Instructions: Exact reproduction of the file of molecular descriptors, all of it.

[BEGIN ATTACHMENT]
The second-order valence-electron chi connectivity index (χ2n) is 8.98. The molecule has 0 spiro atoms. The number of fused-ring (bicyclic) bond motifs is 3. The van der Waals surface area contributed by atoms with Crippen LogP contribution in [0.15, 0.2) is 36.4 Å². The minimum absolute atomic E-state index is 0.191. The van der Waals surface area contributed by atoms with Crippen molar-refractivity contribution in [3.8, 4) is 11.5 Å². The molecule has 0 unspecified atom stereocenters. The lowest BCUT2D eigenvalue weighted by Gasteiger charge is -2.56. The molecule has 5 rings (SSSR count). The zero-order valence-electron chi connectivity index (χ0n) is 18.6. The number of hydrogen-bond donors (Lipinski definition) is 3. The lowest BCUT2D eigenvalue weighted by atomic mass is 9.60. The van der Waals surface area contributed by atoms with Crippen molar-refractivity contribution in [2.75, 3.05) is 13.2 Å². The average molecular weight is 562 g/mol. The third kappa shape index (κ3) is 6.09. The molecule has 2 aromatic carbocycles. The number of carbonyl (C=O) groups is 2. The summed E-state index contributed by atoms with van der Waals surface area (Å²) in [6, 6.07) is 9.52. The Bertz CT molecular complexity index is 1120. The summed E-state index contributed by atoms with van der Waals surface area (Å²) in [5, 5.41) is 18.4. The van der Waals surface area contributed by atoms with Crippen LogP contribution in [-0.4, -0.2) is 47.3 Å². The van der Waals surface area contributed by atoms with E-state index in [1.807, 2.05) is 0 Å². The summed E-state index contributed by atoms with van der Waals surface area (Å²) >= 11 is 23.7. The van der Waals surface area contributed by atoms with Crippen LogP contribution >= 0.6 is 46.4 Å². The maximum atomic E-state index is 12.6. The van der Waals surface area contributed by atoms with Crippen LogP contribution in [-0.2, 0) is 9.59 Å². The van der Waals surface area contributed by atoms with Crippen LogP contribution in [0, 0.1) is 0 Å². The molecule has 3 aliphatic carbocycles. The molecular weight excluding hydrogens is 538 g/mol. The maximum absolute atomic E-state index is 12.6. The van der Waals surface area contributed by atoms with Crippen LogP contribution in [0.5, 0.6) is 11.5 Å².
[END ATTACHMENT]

The second-order valence-electron chi connectivity index (χ2n) is 8.98. The molecule has 0 spiro atoms. The number of fused-ring (bicyclic) bond motifs is 3. The van der Waals surface area contributed by atoms with Crippen LogP contribution in [0.15, 0.2) is 36.4 Å². The minimum absolute atomic E-state index is 0.191. The van der Waals surface area contributed by atoms with Crippen molar-refractivity contribution in [3.8, 4) is 11.5 Å². The molecule has 0 unspecified atom stereocenters. The lowest BCUT2D eigenvalue weighted by Gasteiger charge is -2.56. The molecule has 5 rings (SSSR count). The zero-order valence-electron chi connectivity index (χ0n) is 18.6. The number of hydrogen-bond donors (Lipinski definition) is 3. The lowest BCUT2D eigenvalue weighted by atomic mass is 9.60. The van der Waals surface area contributed by atoms with Crippen molar-refractivity contribution in [2.75, 3.05) is 13.2 Å². The average molecular weight is 562 g/mol. The third kappa shape index (κ3) is 6.09. The molecule has 2 aromatic carbocycles. The number of carbonyl (C=O) groups is 2. The summed E-state index contributed by atoms with van der Waals surface area (Å²) in [6, 6.07) is 9.52. The Bertz CT molecular complexity index is 1120. The summed E-state index contributed by atoms with van der Waals surface area (Å²) in [5, 5.41) is 18.4. The van der Waals surface area contributed by atoms with Crippen LogP contribution in [-0.4, -0.2) is 47.3 Å². The van der Waals surface area contributed by atoms with E-state index in [1.807, 2.05) is 0 Å². The summed E-state index contributed by atoms with van der Waals surface area (Å²) >= 11 is 23.7. The van der Waals surface area contributed by atoms with Crippen LogP contribution >= 0.6 is 46.4 Å². The maximum atomic E-state index is 12.6. The van der Waals surface area contributed by atoms with Crippen LogP contribution in [-0.2, 0) is 9.59 Å². The van der Waals surface area contributed by atoms with Crippen LogP contribution in [0, 0.1) is 0 Å². The molecule has 3 aliphatic carbocycles. The molecular weight excluding hydrogens is 538 g/mol. The maximum absolute atomic E-state index is 12.6. The van der Waals surface area contributed by atoms with Crippen LogP contribution in [0.5, 0.6) is 11.5 Å².